A Silent Voice © YOSHITOKI OIMA, KODANSHA/ A SILENT VOICE THE MOVIE PRODUCTION COMMITEE. ALL RIGHTS RESERVED

Review: A Silent Voice

Living in any society is to be part of a group of people divided by a common language. It’s hard enough penetrating through the constructed veil of speech in everyday conversation, let alone being deaf in the sometimes unforgiving environment of the schoolyard. Kyoto Animation, and in particular director Naoko Yamada (K-On), are adept at navigating the slice-of-life landscape, and with this latest film she strikes a balance between introspection and romance.

Based on the manga series by Yoshitoki Ōima, A SILENT VOICE (Koe no Katachi/聲の形, translated on-screen as The Shape of Voice) centres on Shoya Ishida (voiced by Miyu Irino). When Ishida was in grade school, he relentlessly bullied his deaf classmate Shoko Nishimiya (Saori Hayami). When she transferred out, his friends and teachers gave him up to be a social pariah. By the time he reaches high school, his remorse and self-loathing have left him suicidal and unable to communicate with anybody, at least until he reconnects with Nishimiya. Ishida’s journey towards making amends for his past actions sets him on the path towards learning what friendship mean, while Nishimiya also overcomes some demons. 

A Silent Voice © YOSHITOKI OIMA, KODANSHA/ A SILENT VOICE THE MOVIE PRODUCTION COMMITEE. ALL RIGHTS RESERVED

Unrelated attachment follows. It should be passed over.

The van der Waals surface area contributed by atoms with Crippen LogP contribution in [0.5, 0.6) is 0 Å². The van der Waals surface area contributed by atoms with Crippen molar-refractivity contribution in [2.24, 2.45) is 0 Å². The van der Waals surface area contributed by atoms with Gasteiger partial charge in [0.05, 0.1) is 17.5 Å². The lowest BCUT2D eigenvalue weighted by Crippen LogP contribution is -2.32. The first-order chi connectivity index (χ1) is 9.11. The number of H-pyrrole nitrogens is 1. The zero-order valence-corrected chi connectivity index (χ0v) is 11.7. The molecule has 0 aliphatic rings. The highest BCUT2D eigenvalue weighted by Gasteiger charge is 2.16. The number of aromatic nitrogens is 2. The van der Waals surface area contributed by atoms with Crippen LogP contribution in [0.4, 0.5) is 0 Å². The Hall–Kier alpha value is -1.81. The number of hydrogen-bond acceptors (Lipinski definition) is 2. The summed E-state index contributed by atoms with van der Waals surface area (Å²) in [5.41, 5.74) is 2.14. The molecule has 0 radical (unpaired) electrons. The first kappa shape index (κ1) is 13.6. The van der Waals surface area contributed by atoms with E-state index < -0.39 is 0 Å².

A SILENT VOICE is not simply a film about the consequences of bullying, but a carefully constructed reflection on the emotional immediacy of adolescence. Japanese manga and anime is known for its character ‘types,’ often played for cheap laughs or shorthand drama. Here Naoko Yamada and screenwriter Reiko Yoshida use them with scalpel-like precision to dissect not only what bullying can do to self-worth, but how the notion of personal value can completely overwhelm the senses when one is on the cusp of adulthood. 

Naoko Yamada’s impressionistic eye doesn’t offer easy answers either. Often the audience is left to piece together the complex on and off-screen interactions. When Ishida’s single mother comes back from a confrontation with Nishimiya’s mother, her ear is bleeding. Indeed, how Ishida’s single parent household came to be is perhaps left to the manga readers. Yet moments like this offer a glimpse into how his worldview is formed, and that his self-punishment is based in learned behaviour as well.

The real beauty of A SILENT VOICE is the visual interpretation of these moments. By the very nature of the central relationship, many of the poignant moments are wordless. Ishida’s anxiety and inability to look at people is expressed through big ‘Xs’ hovering over everyone’s faces, save for the few people he lets into his circle. As his defensive walls go up and down, just as anybody who has fought any version of the Black Dog will know, the X peels aways and comes back. 

As the film builds to a crescendo of animation and emotional confrontation, the film asks the audience for a bit of their own introspection.  It’s rare that a film manages to tackle the intricacies of friendship and romance without hitting us over the head with it. Not just an essential anime, but a film that genuinely speaks to the disaffected. 

2016 | Japan | DIR: Naoko Yamada | WRITER: Reiko Yoshida (Based on manga by Yoshitoki Ōima) | CAST: Miyu Irino, Saori Hayami, Aoi Yūki, Kenshō Ono, Yūki Kaneko, Yui Ishikawa | DISTRIBUTOR: Madman Films (AUS) | RUNNING TIME: 129 minutes | RELEASE DATE: 6 April 2017 (AUS)